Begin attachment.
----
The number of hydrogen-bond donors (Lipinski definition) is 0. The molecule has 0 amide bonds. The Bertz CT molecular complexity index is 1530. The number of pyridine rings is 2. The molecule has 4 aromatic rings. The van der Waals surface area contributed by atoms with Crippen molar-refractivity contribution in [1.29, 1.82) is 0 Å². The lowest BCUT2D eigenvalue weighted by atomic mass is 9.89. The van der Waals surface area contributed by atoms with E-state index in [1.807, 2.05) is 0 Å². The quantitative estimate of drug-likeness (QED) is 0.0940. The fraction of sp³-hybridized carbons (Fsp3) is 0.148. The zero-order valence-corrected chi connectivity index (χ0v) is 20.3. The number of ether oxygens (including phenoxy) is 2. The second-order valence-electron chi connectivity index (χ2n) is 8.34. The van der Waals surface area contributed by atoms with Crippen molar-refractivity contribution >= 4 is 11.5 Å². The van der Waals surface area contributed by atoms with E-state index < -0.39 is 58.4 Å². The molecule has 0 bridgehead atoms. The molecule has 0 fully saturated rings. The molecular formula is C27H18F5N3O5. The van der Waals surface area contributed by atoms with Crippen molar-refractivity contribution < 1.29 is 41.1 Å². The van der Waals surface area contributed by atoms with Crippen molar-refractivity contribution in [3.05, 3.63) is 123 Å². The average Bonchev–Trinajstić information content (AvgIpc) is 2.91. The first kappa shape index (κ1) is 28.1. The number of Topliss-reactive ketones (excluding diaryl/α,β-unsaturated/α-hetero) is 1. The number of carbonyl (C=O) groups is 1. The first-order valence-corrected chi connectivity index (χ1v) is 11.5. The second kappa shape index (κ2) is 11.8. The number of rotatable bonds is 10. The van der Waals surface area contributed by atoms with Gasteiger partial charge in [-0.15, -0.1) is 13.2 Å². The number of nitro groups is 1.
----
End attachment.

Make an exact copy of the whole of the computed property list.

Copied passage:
The number of hydrogen-bond donors (Lipinski definition) is 0. The molecule has 0 amide bonds. The Bertz CT molecular complexity index is 1530. The number of pyridine rings is 2. The molecule has 4 aromatic rings. The van der Waals surface area contributed by atoms with Crippen molar-refractivity contribution in [1.29, 1.82) is 0 Å². The lowest BCUT2D eigenvalue weighted by atomic mass is 9.89. The van der Waals surface area contributed by atoms with E-state index in [1.807, 2.05) is 0 Å². The quantitative estimate of drug-likeness (QED) is 0.0940. The fraction of sp³-hybridized carbons (Fsp3) is 0.148. The zero-order valence-corrected chi connectivity index (χ0v) is 20.3. The number of ether oxygens (including phenoxy) is 2. The second-order valence-electron chi connectivity index (χ2n) is 8.34. The van der Waals surface area contributed by atoms with Crippen molar-refractivity contribution >= 4 is 11.5 Å². The van der Waals surface area contributed by atoms with E-state index < -0.39 is 58.4 Å². The molecule has 0 bridgehead atoms. The molecule has 0 fully saturated rings. The molecular formula is C27H18F5N3O5. The van der Waals surface area contributed by atoms with Crippen molar-refractivity contribution < 1.29 is 41.1 Å². The van der Waals surface area contributed by atoms with Crippen molar-refractivity contribution in [3.05, 3.63) is 123 Å². The average Bonchev–Trinajstić information content (AvgIpc) is 2.91. The first kappa shape index (κ1) is 28.1. The number of Topliss-reactive ketones (excluding diaryl/α,β-unsaturated/α-hetero) is 1. The number of carbonyl (C=O) groups is 1. The first-order valence-corrected chi connectivity index (χ1v) is 11.5. The second kappa shape index (κ2) is 11.8. The number of rotatable bonds is 10. The van der Waals surface area contributed by atoms with Gasteiger partial charge in [-0.15, -0.1) is 13.2 Å². The number of nitro groups is 1.